5 new things in Germany that I never realised I was missing in my life

Incredibly, I have recently come to my 6 year of living in Weimar anniversary. Perhaps because I willingly moved here with the notion that I wanted something different, there hasn’t been too many culture shocks for me or major adjustments. I knew life would be different here and I was ok with that.

I was unsure about things such as food and language, naturally, but I was looking forward to learning and experiencing about how my life would be challenged in these aspects.

If you’ve ever travelled outside of your home country, you’ve no doubt experienced the ups and downs of adjusting to the differences in the new country you’re visiting: the eletrical outlets, the currency, and other general differences. Very often, it becomes a cute anedote and a little memory of your time abroad.

Living in Weimar, there are some things that I never thought I would grow to accept and embrace. And there are those things that I realise I don’t want it any other way.

1. The way I sleep

I am not talking about sleeping positions; I am talking about the bed. Admittedly, I begrudingly accepted taking my boyfriend’s bed when we moved in together, made up of two single beds in a double bed frame. How are we supposed to cuddle, when you are way over there? It didn’t take me long,  however, to appreciate being able to make myself comfortable after a kiss goodnight and not having any pressure for cuddling or face-to-face sleeping.

Even our cat Tilda enjoys the choice of mattresses

This was not the only difference when it came to the way I slept. In Australia, we would sleep with the fitted sheet on the mattress and a top sheet to place between yourself and the doona (or quilt, blanket, duvet- whatever you call it in your corner of the world). Since living together, we soon got rid of this too and I stopped longing for it once I realised that making the bed was not quite a chore any more.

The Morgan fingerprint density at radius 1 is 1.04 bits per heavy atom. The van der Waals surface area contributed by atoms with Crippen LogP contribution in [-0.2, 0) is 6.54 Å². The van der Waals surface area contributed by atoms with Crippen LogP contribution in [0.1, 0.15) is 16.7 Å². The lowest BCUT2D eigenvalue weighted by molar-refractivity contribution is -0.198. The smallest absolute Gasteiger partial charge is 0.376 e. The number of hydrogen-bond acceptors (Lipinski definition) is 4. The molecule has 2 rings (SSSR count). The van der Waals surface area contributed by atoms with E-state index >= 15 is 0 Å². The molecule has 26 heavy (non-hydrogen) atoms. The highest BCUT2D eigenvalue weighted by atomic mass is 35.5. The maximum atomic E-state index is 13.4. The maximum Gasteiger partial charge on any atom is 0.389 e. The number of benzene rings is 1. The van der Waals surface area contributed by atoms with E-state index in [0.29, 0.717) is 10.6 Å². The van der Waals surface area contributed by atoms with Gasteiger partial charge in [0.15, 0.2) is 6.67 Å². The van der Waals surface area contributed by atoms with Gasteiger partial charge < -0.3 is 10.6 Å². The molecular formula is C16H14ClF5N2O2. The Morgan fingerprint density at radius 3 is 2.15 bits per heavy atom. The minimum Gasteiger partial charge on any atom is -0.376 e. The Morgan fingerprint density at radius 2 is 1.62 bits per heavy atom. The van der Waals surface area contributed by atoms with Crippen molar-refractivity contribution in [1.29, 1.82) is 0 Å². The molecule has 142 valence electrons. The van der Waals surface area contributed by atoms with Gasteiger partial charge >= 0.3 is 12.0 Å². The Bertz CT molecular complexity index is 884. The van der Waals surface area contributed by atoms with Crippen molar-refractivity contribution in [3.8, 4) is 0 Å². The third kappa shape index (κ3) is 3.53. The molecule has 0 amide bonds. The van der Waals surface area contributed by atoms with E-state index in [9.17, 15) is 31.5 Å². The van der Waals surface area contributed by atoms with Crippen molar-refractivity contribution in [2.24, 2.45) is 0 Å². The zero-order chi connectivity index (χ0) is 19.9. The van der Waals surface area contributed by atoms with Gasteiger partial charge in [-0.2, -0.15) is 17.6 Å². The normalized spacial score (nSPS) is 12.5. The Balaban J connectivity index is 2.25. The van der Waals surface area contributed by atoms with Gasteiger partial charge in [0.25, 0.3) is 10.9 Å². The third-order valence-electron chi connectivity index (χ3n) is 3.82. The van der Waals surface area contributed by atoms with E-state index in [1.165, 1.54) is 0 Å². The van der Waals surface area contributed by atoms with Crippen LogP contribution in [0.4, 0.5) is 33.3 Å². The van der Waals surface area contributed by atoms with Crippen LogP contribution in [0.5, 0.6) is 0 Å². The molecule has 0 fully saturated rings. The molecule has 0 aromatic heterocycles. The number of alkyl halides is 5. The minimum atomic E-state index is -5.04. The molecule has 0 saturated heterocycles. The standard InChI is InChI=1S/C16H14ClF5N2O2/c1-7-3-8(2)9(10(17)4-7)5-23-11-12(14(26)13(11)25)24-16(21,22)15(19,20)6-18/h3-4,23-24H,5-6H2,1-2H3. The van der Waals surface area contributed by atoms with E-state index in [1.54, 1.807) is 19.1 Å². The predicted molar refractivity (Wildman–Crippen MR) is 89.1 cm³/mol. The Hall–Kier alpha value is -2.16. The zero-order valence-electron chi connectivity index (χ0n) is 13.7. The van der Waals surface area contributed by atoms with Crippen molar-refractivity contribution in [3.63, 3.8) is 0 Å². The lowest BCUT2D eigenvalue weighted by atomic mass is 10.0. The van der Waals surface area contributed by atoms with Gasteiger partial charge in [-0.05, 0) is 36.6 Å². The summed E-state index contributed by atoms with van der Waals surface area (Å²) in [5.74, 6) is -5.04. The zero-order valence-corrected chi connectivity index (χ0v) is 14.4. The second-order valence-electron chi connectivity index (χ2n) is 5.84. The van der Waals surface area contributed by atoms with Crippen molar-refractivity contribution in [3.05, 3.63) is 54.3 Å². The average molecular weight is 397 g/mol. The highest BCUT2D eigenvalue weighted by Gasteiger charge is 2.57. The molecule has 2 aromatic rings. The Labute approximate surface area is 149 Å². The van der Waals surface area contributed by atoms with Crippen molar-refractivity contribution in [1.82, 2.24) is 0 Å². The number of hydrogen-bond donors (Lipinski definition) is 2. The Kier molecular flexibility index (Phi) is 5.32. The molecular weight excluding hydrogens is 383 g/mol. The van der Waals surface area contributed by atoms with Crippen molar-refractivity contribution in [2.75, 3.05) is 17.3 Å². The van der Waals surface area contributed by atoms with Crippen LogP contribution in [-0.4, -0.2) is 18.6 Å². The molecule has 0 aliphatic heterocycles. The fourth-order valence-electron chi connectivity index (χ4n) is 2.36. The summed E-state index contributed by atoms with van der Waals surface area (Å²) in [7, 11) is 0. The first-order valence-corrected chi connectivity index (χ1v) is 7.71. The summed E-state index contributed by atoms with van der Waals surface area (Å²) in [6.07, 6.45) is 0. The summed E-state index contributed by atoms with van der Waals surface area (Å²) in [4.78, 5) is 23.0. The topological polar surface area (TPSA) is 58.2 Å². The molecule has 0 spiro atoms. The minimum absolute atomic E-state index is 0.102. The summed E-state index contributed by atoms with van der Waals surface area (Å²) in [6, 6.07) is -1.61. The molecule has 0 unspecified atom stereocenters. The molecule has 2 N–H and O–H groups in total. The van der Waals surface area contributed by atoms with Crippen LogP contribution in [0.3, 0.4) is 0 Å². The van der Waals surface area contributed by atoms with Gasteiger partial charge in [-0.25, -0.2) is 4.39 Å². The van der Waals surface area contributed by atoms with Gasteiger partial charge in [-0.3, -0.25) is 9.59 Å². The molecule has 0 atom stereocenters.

2. Including the tip when paying the wait staff

Every country has their system of paying, even in Europe. In some countries, they leave the bill in a tray and you often have to wait a while to hand over the money. Other countries, you need to pay at the bar, or you pay directly after receiving your order, espeically if you are in a piazza/square just ordering drinks.

In Germany, all the waiters walk around with a little pouch/wallet thing so when it comes to paying the bill, once you’ve got the bill and you see the total, you just pay your waiter there and then. He/she will wait for you, which can be a bit nerve-wracking at first when you’re trying to quickly work out how much to tip. However these guys are used to this and never have I experienced a sigh or huff of impatience or disgust at the amount I’ve tipped. Only in Berlin, when they had (incorrectly) mistaken us for clueless tourists and inistsed we must tip (for the record, I did, but obviously he thought he could squeeze us for a bit more). I was super proud at that moment to bust out my German to prove him wrong.

3. Sundays shops aren’t open